Here's another example why I think this is never going to happen. It is very likely that we will see a shift towards more architectures in the near future. With MS already announcing ARM support for Windows 8, a program will not only need to be able to run on many types of GPUs but also multiple CPU architectures. Your one program will need to be able to run on AMD, Intel, Qualcomm, Nvidia, TI and probably others. Then on the graphics side you'll need AMD, Intel, Nvidia, PowerVR and possibly more. Even if each company made their own API you would still need to program for at least 3 different APIs.

This is essentially my stance on the whole issue.

I know that developers are not nearly taking advantage of all the CPU and GPU horsepower, not to mention RAM, available on your average desktop system- far from it. So much more could be done to optimize the coding and make it far more efficient making far greater use of the hardware's abilities.

However, this wont happen due to limited resources... far too many hardware variation for a company to be able to support them all.

That said, I'm absolutely certain that PC gaming would be in far better shape if MS hadn't abandoned it. If MS gave PC Gaming as much love as they do XBox, this platform would be much more utilized by developers and thus the games on the platform would reflect it.

Yaboze
03-17-11, 02:37 PM
I'd like to see them prove it, somehow.

Make a bootable DVD for the PC, kind of like a Xbox or PS3 game. Make it a demo. Put no OS on it, just a bootloader with the code and have texture data on the DVD with a basic file system. No GUI, no drivers or anything. Write the code right to the metal, as they say.

Then make the same demo in DX11 for Windows using .NET and all the typical MS Dev. Tools.

Let's see how much better it is.

Redeemed
03-17-11, 03:37 PM
I'd like to see them prove it, somehow.

Make a bootable DVD for the PC, kind of like a Xbox or PS3 game. Make it a demo. Put no OS on it, just a bootloader with the code and have texture data on the DVD with a basic file system. No GUI, no drivers or anything. Write the code right to the metal, as they day.

Then make the same demo in DX11 for Windows.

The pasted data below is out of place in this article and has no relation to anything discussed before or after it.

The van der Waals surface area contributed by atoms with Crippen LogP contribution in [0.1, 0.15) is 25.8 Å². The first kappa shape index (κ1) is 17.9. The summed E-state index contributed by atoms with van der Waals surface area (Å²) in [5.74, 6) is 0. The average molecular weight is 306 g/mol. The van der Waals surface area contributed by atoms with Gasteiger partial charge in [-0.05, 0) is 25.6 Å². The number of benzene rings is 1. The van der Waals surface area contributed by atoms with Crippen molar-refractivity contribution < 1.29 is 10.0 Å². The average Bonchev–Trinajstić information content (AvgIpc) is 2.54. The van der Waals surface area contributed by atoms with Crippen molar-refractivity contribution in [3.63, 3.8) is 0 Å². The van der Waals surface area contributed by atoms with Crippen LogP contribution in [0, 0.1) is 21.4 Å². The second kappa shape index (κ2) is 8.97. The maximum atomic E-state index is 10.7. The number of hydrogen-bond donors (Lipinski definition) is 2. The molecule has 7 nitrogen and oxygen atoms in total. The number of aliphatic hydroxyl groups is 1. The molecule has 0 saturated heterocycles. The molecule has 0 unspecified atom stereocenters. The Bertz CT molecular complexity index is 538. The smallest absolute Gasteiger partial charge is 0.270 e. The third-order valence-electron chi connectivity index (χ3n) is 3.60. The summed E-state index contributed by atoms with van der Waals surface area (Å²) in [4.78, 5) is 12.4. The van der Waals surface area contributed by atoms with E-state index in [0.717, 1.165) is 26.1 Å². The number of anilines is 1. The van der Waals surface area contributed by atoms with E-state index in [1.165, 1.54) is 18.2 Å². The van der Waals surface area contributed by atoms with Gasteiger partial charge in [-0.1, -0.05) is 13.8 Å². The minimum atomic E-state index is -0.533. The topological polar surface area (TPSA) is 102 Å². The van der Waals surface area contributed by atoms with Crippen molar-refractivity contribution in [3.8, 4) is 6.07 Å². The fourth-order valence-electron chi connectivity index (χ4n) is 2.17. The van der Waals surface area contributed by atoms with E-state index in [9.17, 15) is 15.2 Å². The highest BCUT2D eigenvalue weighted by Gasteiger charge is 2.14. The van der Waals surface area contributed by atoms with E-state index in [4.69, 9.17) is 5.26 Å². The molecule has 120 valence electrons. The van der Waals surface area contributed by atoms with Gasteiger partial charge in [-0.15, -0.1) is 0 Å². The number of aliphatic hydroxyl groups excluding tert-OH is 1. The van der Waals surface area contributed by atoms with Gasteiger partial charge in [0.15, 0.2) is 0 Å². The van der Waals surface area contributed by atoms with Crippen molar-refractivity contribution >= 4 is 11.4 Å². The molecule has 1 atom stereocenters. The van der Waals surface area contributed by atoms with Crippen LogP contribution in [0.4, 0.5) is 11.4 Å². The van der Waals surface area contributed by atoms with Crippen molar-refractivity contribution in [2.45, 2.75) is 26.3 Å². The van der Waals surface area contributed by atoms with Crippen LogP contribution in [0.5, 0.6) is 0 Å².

Let's see how much better it is.

That would be very interesting. But again the complexities... do the do it on a GTX580? GTX480? Radeon 6970? Radeon 5870? AMD Phenom II x6? Core i7 990x? All of the above? How about how much RAM is in the system or systems? So many hardware variables to account for... with Intel they'd at least have a near constant chipset but with AMD... so many different chipsets... just seems like it'd be a monumental undertaking imo.

Granted, I'm not really a programmer, game developer, etc... just seems to me that by taking away the API it's gonna' be a huge mess of variables to have to account for. If anything, DX very well may be the one thing saving PC Gaming. Without it we'd have OpenGL but...would we really be in any better shape then?

frenchy2k1
03-17-11, 04:11 PM
This is a non-issue.
Or rather, this is an unavoidable issue until the platform stabilize and standardize. Which makes it impossible, as the strength of the PC *IS* its wide ecosystem of components and their varied configuration.
Until everyone agrees on a single interface or programing language for their chips, this *CANNOT* happen and provided how fast GPUs are still evolving, I doubt we'll see that for years to come.

AMD loves to comes with big news like this, but in reality, they tend to act differently. AMD pushed for OpenCL because nvidia had a head start with CUDA, but even there, they trailed Nvidia's driver support in OpenCL (NV released their driver publicly the same day the OpenCL spec became final).